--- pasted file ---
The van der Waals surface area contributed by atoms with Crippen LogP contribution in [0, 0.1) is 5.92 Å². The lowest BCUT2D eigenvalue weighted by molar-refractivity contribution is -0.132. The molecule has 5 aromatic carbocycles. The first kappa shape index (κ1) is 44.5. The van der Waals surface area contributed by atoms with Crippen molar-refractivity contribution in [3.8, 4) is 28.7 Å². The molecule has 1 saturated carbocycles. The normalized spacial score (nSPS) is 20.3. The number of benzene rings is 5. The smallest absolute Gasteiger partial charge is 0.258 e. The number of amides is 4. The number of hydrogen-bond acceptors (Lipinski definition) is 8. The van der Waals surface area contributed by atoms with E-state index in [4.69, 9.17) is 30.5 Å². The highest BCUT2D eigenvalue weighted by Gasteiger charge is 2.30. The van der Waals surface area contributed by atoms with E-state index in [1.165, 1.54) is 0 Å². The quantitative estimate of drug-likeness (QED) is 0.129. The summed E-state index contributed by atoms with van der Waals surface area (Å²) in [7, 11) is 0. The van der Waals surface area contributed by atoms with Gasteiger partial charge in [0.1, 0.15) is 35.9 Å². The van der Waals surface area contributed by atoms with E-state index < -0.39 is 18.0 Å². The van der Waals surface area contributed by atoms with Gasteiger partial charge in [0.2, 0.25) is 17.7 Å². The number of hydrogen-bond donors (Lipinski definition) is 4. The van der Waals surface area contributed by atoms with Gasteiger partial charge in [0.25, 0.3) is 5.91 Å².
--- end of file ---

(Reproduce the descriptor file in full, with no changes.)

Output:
The van der Waals surface area contributed by atoms with Crippen LogP contribution in [0, 0.1) is 5.92 Å². The lowest BCUT2D eigenvalue weighted by molar-refractivity contribution is -0.132. The molecule has 5 aromatic carbocycles. The first kappa shape index (κ1) is 44.5. The van der Waals surface area contributed by atoms with Crippen molar-refractivity contribution in [3.8, 4) is 28.7 Å². The molecule has 1 saturated carbocycles. The normalized spacial score (nSPS) is 20.3. The number of benzene rings is 5. The smallest absolute Gasteiger partial charge is 0.258 e. The number of amides is 4. The number of hydrogen-bond acceptors (Lipinski definition) is 8. The van der Waals surface area contributed by atoms with E-state index in [4.69, 9.17) is 30.5 Å². The highest BCUT2D eigenvalue weighted by Gasteiger charge is 2.30. The van der Waals surface area contributed by atoms with E-state index in [1.165, 1.54) is 0 Å². The quantitative estimate of drug-likeness (QED) is 0.129. The summed E-state index contributed by atoms with van der Waals surface area (Å²) in [7, 11) is 0. The van der Waals surface area contributed by atoms with Gasteiger partial charge in [0.1, 0.15) is 35.9 Å². The van der Waals surface area contributed by atoms with E-state index < -0.39 is 18.0 Å². The van der Waals surface area contributed by atoms with Gasteiger partial charge in [0.2, 0.25) is 17.7 Å². The number of hydrogen-bond donors (Lipinski definition) is 4. The van der Waals surface area contributed by atoms with Gasteiger partial charge in [0.25, 0.3) is 5.91 Å².